Past the military-checkpoint-styled entrance were Roman busts, old pottery, ancient human skeletons, and Bronze Age artifiacts, which dated to the fourth millenium B.C.E. Placards described the Paleolithic and Neolithic eras, about 12,000 years ago, when humans first began to bury their dead and domesticate dogs. Little is known about early homo sapiens’ spirituality because there is no art from the era, a point which I found very interesting.  We walked through the small collection and walked outside to a sun-soaked courtyard. I rambled on about the culture in the American West, which can really be found in the energy of the red rocks and the vast spaces, and about how D.H. Lawrence went to die in Taos, and how special and neglected that part of the world is in comparison to a place like the Old City, where millions of people have trodden the same steps throughout the millennia, while in a remote part of the forest in Oregon or California, no human may have ever set foot…

At two the museum closed, so we decided to tour East Jerusalem, where Arabic is preferred. Salah Ed Din Street was crowded with headdressed women, bass-bumping cars, screaming schoolchildren and smoking men standing in the thresholds of their shops. Despite being the only English-speakers I felt perfectly safe, which was largely thanks to the wall put up a few years ago–ten years ago Jerusalem was dangerous with suicide bombers. We walked until the St. George Cathedral, which was a hundred years old and disappointing, and then to see the Tombs of the Kings, which was simply a grass field with a locked gate and a French sign. We turned back. We still had to see the Church of the Holy Sepulcher and it was already two-thirty. Sasyok would be waiting. I bought a falafel for seven shekels and ate it as we walked, back to Damascus Gate, past the old women selling sage, past the men selling bras and children’s films in Arabic. We resolved not to get lost this time.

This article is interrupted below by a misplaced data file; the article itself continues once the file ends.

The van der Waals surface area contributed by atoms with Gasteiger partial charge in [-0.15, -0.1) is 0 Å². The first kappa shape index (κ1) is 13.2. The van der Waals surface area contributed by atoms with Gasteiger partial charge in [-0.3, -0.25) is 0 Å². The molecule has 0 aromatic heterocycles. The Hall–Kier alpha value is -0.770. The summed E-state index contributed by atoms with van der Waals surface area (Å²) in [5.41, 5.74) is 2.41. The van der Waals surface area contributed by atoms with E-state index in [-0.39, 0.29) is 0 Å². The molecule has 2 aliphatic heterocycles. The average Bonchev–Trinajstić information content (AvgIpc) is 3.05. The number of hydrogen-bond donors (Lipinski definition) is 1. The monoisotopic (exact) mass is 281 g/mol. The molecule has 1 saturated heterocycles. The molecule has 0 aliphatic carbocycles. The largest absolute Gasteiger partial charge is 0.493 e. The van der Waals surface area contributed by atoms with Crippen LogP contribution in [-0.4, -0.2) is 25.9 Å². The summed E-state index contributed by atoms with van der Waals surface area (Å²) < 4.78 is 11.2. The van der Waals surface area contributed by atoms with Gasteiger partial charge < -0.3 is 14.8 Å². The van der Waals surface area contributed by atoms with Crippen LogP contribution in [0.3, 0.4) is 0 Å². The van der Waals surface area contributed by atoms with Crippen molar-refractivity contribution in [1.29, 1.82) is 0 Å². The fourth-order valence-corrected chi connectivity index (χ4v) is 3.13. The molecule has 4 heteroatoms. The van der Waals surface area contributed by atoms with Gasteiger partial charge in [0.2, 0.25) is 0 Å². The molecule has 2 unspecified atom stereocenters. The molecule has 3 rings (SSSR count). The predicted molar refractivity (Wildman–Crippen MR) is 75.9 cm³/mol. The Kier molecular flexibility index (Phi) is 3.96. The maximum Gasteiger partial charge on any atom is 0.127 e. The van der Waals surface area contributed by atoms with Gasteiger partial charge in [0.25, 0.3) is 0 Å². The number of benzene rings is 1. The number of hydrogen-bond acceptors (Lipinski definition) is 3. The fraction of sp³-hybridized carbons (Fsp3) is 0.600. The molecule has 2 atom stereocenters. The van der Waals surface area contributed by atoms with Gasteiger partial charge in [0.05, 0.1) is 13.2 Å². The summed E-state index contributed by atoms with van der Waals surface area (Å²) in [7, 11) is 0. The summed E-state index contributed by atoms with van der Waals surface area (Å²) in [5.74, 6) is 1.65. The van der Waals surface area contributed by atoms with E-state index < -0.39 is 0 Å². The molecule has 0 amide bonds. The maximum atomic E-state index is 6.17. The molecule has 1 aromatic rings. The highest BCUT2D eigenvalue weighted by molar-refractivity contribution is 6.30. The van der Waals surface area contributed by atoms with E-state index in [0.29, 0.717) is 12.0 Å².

We walked through the maze of the Old City again, past the same candy shops, butchers, and hawkers, and into a large church, which we thought was it, but turned out was only the Lutheran Church of the Redeemer. It was three o’ clock and the Muslim call to prayer was being sung. Past the Muristan and there it was, sunken, towering high. We entered to see the spot where Jesus was supposedly anointed after coming off the cross. The stone was added over the area two hundred years ago and still, people wiped, knelt and kissed, touched their foreheads to it. With the Muslim song in the background and an Eastern Orthodox deacon waving an incense thurible, the scene was dreamlike. I knelt, touched the stone, and didn’t feel any of the sanctity I experienced at the Western Wall. I was confused, momentarily disappointed, then distracted by an ornate gold leafed mosaic depicting Jesus’ crucifixion (see my facebook for the pics). We snapped photos, looking up into the basilica, and walked to the Anastasia Rotunda, home to the Edicule, the sepulcher itself. Police gates cordoned what was probably a half hour line to see the tomb.  I learned why the crowds from an elderly Irish pilgrim.

The church is actually five separate churches, occupied by Armenians, Copts (Egyptian Christians), the Eastern Orthodox, Oriental Orthodox and Roman Catholics. In the bowels of the church Constantine’s wife, Helena found the “True Cross,” so she was canonized. As we ascended the steps marked with Crusader graffitti, I thought again of what I had read at the Rockefeller Museum, how all art reflects religion. The splendors of Notre Dame, or any Gothic cathedral, are all dedicated to God. Anna Karenina is a reflection of Tolstoy’s personal Christian philosophy. A Rothko painting is a reflection of his own godless, despairing worldview. What will my art say about my personal religion?